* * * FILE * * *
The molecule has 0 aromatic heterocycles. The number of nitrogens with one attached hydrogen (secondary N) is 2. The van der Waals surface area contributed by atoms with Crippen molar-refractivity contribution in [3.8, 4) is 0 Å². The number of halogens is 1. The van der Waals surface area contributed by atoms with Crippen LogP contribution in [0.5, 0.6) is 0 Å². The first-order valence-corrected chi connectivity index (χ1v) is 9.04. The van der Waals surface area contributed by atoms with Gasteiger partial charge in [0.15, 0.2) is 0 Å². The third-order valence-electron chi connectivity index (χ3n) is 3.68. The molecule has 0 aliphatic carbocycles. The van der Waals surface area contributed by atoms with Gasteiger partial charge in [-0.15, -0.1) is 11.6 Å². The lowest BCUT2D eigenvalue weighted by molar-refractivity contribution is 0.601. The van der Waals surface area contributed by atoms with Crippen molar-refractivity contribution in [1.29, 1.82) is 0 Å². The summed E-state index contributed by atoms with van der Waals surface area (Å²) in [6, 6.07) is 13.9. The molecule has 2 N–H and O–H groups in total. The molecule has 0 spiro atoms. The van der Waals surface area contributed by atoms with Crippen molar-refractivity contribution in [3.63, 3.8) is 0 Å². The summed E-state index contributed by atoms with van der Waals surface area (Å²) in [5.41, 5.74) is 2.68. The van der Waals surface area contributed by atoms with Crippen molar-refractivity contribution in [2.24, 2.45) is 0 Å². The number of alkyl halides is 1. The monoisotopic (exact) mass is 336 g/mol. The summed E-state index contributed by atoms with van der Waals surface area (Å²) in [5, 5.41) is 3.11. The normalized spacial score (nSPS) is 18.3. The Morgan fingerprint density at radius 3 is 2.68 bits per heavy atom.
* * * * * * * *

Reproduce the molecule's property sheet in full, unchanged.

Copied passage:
The molecule has 0 aromatic heterocycles. The number of nitrogens with one attached hydrogen (secondary N) is 2. The van der Waals surface area contributed by atoms with Crippen molar-refractivity contribution in [3.8, 4) is 0 Å². The number of halogens is 1. The van der Waals surface area contributed by atoms with Crippen LogP contribution in [0.5, 0.6) is 0 Å². The first-order valence-corrected chi connectivity index (χ1v) is 9.04. The van der Waals surface area contributed by atoms with Gasteiger partial charge in [0.15, 0.2) is 0 Å². The third-order valence-electron chi connectivity index (χ3n) is 3.68. The molecule has 0 aliphatic carbocycles. The van der Waals surface area contributed by atoms with Gasteiger partial charge in [-0.15, -0.1) is 11.6 Å². The lowest BCUT2D eigenvalue weighted by molar-refractivity contribution is 0.601. The van der Waals surface area contributed by atoms with Crippen molar-refractivity contribution in [1.29, 1.82) is 0 Å². The summed E-state index contributed by atoms with van der Waals surface area (Å²) in [6, 6.07) is 13.9. The molecule has 2 N–H and O–H groups in total. The molecule has 0 spiro atoms. The van der Waals surface area contributed by atoms with Crippen molar-refractivity contribution in [3.63, 3.8) is 0 Å². The summed E-state index contributed by atoms with van der Waals surface area (Å²) in [5.41, 5.74) is 2.68. The van der Waals surface area contributed by atoms with Crippen molar-refractivity contribution in [2.24, 2.45) is 0 Å². The number of alkyl halides is 1. The monoisotopic (exact) mass is 336 g/mol. The summed E-state index contributed by atoms with van der Waals surface area (Å²) in [5, 5.41) is 3.11. The normalized spacial score (nSPS) is 18.3. The Morgan fingerprint density at radius 3 is 2.68 bits per heavy atom.